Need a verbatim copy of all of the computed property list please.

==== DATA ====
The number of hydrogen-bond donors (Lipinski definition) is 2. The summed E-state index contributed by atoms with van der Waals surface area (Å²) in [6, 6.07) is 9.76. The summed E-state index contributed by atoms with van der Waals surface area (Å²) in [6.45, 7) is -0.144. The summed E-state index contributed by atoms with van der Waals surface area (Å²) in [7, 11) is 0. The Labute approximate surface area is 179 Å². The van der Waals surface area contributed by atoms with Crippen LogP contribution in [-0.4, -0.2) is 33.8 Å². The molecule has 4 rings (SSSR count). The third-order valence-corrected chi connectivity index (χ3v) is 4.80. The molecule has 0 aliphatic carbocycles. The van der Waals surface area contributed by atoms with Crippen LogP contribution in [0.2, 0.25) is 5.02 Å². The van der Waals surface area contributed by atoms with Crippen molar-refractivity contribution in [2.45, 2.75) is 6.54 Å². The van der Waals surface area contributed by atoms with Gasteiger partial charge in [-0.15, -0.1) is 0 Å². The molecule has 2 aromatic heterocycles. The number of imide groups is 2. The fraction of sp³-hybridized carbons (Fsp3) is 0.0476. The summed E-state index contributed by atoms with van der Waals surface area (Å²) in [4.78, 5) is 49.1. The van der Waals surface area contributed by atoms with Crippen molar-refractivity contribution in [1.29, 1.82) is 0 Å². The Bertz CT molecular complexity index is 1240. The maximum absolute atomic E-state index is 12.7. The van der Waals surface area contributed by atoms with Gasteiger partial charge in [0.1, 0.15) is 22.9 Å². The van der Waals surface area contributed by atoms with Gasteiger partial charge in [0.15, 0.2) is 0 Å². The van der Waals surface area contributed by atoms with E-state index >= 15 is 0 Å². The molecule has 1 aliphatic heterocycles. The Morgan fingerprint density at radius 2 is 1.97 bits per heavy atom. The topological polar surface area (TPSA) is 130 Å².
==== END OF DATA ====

The number of hydrogen-bond donors (Lipinski definition) is 2. The summed E-state index contributed by atoms with van der Waals surface area (Å²) in [6, 6.07) is 9.76. The summed E-state index contributed by atoms with van der Waals surface area (Å²) in [6.45, 7) is -0.144. The summed E-state index contributed by atoms with van der Waals surface area (Å²) in [7, 11) is 0. The Labute approximate surface area is 179 Å². The van der Waals surface area contributed by atoms with Crippen LogP contribution in [-0.4, -0.2) is 33.8 Å². The molecule has 4 rings (SSSR count). The third-order valence-corrected chi connectivity index (χ3v) is 4.80. The molecule has 0 aliphatic carbocycles. The van der Waals surface area contributed by atoms with Crippen LogP contribution in [0.2, 0.25) is 5.02 Å². The van der Waals surface area contributed by atoms with Crippen molar-refractivity contribution in [2.45, 2.75) is 6.54 Å². The van der Waals surface area contributed by atoms with Gasteiger partial charge in [-0.15, -0.1) is 0 Å². The molecule has 2 aromatic heterocycles. The number of imide groups is 2. The fraction of sp³-hybridized carbons (Fsp3) is 0.0476. The summed E-state index contributed by atoms with van der Waals surface area (Å²) in [4.78, 5) is 49.1. The van der Waals surface area contributed by atoms with Crippen molar-refractivity contribution in [1.29, 1.82) is 0 Å². The Bertz CT molecular complexity index is 1240. The maximum absolute atomic E-state index is 12.7. The van der Waals surface area contributed by atoms with Gasteiger partial charge in [0.1, 0.15) is 22.9 Å². The van der Waals surface area contributed by atoms with Gasteiger partial charge in [0.15, 0.2) is 0 Å². The van der Waals surface area contributed by atoms with E-state index >= 15 is 0 Å². The molecule has 1 aliphatic heterocycles. The Morgan fingerprint density at radius 2 is 1.97 bits per heavy atom. The topological polar surface area (TPSA) is 130 Å².